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Pleonasms, pomposity and plain bad English!
  1. Great Ormond Street Hospital, London WC1N 3JH, UK

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    “Proper words in proper places make the true definition of style” Jonathan Swift 1667–1745“Words are wise men's counters, they do but reckon with them, but they are the money of fools” Thomas Hobbes 1588–1679“If language is not correct, then what is said is not what is meant, if what is said is not what is meant, then what ought to be done remains undone”Confucius

    From time to time someone makes us think about the way that doctors speak and write English, both in note taking and in writing for publications. Asher “revelled in the clinical paradox and the unusual; delighted in poking fun at authority and pomposity; a modern Don Quixote.”1 He opened our eyes to how medical authors are adept at using arcane words and jargon, mixing them in unwieldy sentences and tendentiously wrapping them up in obfuscating verbosity (there I go again!).

    Asher followed Gowers, Swift, Confucius, and many others who have tried to improve communication by saying less and saying it more simply. Each time these giants have succeeded, however, there is a relentless creep back towards the flatulent use of language that prevents our notes, words, and publications doing what they are meant to do—communicate ideas and concepts clearly.

    You might well ask what right have I to talk about these things and you might even reach for my flabby CV to prove that I am as bad as anyone. By all means do that—you will find that I am as guilty as the next person but I am the series editor of the commentaries and that at least gives me the right to submit this passage for scrutiny by the editor and reviewers . . . so here goes!

    The needless use of modish scientific words

    There is a widespread and ingrained habit of using fashionable scientific sounding words when commonplace ones would not only do but would be clearer. Many of these words remain in vogue for a few years before they are forgotten, only to rise to the surface after a few years like a drowned body, the gas increasing with time. Paradigm, protocol, algorithm, dyad, and intervention could often easily be replaced by pattern, consent form, flow chart, couple, and treatment.


    Do we really have to use “paediatric patient,” “paediatric population,” and “paediatric age group” for child, children, and childhood? Pity the poor children that their natural simplicity should be ruined by such prosiness! What's next—“geriatric generation,” “adolescent age group”?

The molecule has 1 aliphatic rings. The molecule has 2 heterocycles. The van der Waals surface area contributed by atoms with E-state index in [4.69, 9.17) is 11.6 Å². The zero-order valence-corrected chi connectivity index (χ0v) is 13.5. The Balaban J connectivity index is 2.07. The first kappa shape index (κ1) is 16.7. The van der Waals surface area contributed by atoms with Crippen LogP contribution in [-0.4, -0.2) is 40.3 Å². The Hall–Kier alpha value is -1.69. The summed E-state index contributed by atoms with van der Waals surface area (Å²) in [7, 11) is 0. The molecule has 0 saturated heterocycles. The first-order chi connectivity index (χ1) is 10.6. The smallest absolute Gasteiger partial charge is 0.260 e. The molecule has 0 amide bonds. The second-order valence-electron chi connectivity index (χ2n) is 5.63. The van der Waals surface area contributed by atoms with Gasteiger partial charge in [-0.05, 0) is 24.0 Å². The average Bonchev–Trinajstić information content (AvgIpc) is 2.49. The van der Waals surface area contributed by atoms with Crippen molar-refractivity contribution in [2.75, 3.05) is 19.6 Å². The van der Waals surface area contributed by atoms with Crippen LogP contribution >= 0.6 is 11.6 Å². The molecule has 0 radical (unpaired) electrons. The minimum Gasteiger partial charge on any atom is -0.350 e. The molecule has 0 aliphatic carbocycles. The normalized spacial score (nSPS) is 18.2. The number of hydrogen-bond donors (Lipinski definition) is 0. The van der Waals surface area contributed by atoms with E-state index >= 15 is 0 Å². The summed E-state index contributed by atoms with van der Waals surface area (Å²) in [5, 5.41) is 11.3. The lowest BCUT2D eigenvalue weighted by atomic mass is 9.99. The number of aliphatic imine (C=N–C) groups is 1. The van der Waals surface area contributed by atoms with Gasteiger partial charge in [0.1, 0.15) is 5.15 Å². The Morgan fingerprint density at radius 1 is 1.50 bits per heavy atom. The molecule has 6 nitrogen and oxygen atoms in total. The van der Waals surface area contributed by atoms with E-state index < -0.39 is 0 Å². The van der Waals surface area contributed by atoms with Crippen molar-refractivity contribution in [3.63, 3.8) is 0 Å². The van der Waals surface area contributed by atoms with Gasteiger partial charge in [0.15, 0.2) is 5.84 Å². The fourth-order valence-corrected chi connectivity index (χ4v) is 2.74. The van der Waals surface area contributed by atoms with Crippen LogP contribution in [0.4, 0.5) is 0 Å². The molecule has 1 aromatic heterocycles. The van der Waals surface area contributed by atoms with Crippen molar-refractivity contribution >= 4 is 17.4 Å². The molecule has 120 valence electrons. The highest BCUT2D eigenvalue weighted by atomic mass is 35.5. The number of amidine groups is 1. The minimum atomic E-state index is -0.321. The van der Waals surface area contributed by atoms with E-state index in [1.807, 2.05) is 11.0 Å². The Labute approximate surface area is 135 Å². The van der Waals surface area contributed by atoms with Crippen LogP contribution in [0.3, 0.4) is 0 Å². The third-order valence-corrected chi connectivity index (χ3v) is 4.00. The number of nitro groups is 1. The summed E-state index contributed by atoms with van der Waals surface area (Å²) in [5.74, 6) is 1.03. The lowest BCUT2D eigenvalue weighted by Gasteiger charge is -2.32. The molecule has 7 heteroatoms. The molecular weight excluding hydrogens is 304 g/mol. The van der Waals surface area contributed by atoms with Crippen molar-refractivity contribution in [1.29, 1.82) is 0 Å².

The use of “ocular motility” to describe the specialty of strabismus is not only inaccurate (it is mostly eye position, not movement, that is studied) but in many cases it is an unnecessary substitution for plain old “squint.”

    The use of too many or unfamiliar words

    At this point in time, to our knowledge, ascertained, elevated, utilised, visualised, initiate, and conceptualised are all words that we can usually do without. Now, we think, ensured, raised, used, seen, start, and thought might be clearer.

    “ . . .be direct, simple, brief, vigorous and lucid.” “Prefer the familiar to the far-fetched Prefer the concrete to the abstract Prefer the single word to the circumlocution Prefer the short word to the long Prefer the Saxon word to the Romance.” (Fowler HW.Modern English Usage. 2nd ed. Oxford: Oxford University Press, 1968)

    The use of words inappropriate for the likely reader

    “To quantitate the actual magnitude of SIA, the absolute value of the Cartesian coordinates was used in the vector algorithm” might make sense to those who know the jargon but could be simplified for the average reader of the journal that this was published in.

    The use of unnecessary and unsafe abbreviations

    A few remaining ophthalmologists condone the use of abbreviations in the notation of planned surgical operations. LR, for example, could equally mean the removal of tissue from the lateral rectus muscle (a resection) or a weakening procedure (recession). Although the convention is that it refers to a recession, not everyone is familiar with the convention and it is likely that the courts would be unsympathetic to a failure to devote that little extra time to writing “recession” or “resection,” words that have no second meaning.

    The use of abbreviations in a dead language

    There is nothing wrong with abbreviations that have meaning, but why abbreviate words from the language of a dead empire? What's wrong with our day to day language? OD, OS, and OU are commonly used in the United States (not normally fond of the trappings of other empires!) and sometimes used in Europe by those wanting to give a North American flavour to their writings when referring to right, left, or both eyes. My parents spent a fortune on several years of Latin lessons and, although I liked the stories and admired the teacher, I still can't fathom why we don't universally use RE, LE, and BE. The French use OD, OG—well, they would, wouldn't they—it's their day to day language!

    Our orthoptists still quaintly use laevo- and dextro- as prefixes: how sweet, how bizarre!

    Is it time for a rigorous outing of the consumptive elements in our speech and writing? Enough said or I won't have any ophthalmologist friends left!


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